Factual error: Hal Holbrook's character is called in to assist in solving an incident where a US sub has gone missing in hostile waters. Despite being elderly, he is considered an expert in such matters, and is advising the President in that capacity. Yet while relating similar historical submarine incidents, he makes two significant errors. First, he describes the "Glomar Explorer" and the K-129 Russian sub as "two subs", but the Glomar was a surface ship, not a sub (See http://www.espionageinfo.com/images/eeis_02_img0482.jpg). Then he states the USS Gudgeon was trapped by Russian ships for four days, but the entire incident took 30 hours. He is never challenged on these facts, and his advice is unquestioned. Rather than character mistakes, as the character's meant to be an expert, this is more likely bad research and embellishment by the writers.
Factual error: Leo asks how long it will be before the missile system being tested will hit the target, and is told "two minutes, ten seconds". He decides the President should see it, and leaves to fetch him. But doing so results in them both arriving back in the room exactly 3 minutes later. 7 seconds after that, they are told there are still 50 seconds to impact (but it should have occurred 57 seconds ago). After the 50 seconds pass, Leo states the impact will occur in 20 more seconds, and the moment of expected impact does pass at that time. In all, 4 minutes, 16 seconds pass from when "2 minutes, 10 seconds" to impact was announced.
Factual error: Lord John Marbury says he is "the Earl of Croy, Marquess of Needham and Dolby and Baronet of Brycey." His title according to the British peerage rules would be "The Earl of Croy" and he would be called Lord Croy in conversation. Lord John Marbury would be what one of his younger sons also named John would be called.
Factual error: At the end of the episode, a chamber music ensemble plays at the White House. One of the close-up shots is of the oboist as well as the sheet of music on her stand. The music on the stand is not the same piece as that being played, and it's not even an oboe part, but rather a piano score of some solo instrument piece, as can be told by each system having three staves, two of which are bracketed together.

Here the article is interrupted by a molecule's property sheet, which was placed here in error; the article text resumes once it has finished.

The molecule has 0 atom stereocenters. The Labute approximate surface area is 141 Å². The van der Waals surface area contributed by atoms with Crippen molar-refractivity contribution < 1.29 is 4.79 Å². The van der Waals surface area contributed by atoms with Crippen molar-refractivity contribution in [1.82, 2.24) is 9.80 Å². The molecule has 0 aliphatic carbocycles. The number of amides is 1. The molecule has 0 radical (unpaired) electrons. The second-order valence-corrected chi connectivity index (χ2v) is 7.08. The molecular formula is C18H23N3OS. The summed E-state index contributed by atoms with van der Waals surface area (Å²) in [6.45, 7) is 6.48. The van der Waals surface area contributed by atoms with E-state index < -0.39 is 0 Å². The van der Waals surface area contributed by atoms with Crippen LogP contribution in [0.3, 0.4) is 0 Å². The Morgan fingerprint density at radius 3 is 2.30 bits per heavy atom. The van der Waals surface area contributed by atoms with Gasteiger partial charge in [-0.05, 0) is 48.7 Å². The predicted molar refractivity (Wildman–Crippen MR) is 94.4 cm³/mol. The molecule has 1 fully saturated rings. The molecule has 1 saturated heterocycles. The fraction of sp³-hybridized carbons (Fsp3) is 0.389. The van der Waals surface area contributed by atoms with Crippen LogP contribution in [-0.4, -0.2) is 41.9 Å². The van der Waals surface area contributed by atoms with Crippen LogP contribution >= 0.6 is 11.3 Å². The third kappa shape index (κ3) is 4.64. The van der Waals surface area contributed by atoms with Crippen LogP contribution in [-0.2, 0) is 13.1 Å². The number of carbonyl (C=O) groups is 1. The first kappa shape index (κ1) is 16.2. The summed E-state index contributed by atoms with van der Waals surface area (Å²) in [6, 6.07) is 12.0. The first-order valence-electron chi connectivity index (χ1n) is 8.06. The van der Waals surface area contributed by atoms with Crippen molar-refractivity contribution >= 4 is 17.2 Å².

Factual error: Whenever the king of Sweden is mentioned by name they always refer to him as "King Gustaf." The king of Sweden is actually named Carl XVI Gustaf. His given name is Carl Gustaf and he holds the throne as the sixteenth king Carl. Thus they should refer to him as "King Carl Gustaf" or, less common but technically correct, "King Carl." Since Bartlet has met the Swedish king in person and talked to him about Ellie's mathematical skills he ought to know the correct name.
Factual error: In the television clip introducing the bombing in Turkey, the footage almost certainly comes from a Palestinian terror attack in the vicinity of Tel Aviv, Israel. Clearly visible in the frame is a Magen David Adom (Israeli Red Cross) ambulance marked with the Hebrew word "Dan" - a term for the area around Tel Aviv. The vast majority of raging fires that MDA ambulances responded to around Tel Aviv were the result of suicide bombings.
Factual error: Near the end of episode 1 in series 6, General Alexander is briefing Leo, and the screen shows the Alpha strike headed east toward Syria from the USS Lincoln, which is depicted as being in the Mediterranean. In episode 2, he briefs the press, telling them that the strike was launched from the Lincoln in the Gulf.
Factual error: In the first shot after the recap, the overlay text reads "United States Capitol/Sunday/Inauguration Day". During this episode and the one that follows there is an inauguration day celebration and President Bartlet makes his inauguration speech. Historically, however, when inauguration day falls on a Sunday the celebrations and speeches are scheduled for the next day, a Monday. The president is still sworn in on inauguration day (March 4th until 1933, January 20th after that), but all other activities are moved back one day. The inauguration date has only fallen on a Sunday 6 times since 1798, and only twice since the current inauguration date was set, so it is understandable that this arcane but important bit of scheduling tradition was missed by the show's researchers.
You may like...
Join the mailing list
Addresses are not passed on to any third party, and are used solely for direct communication from this site. You can unsubscribe at any time.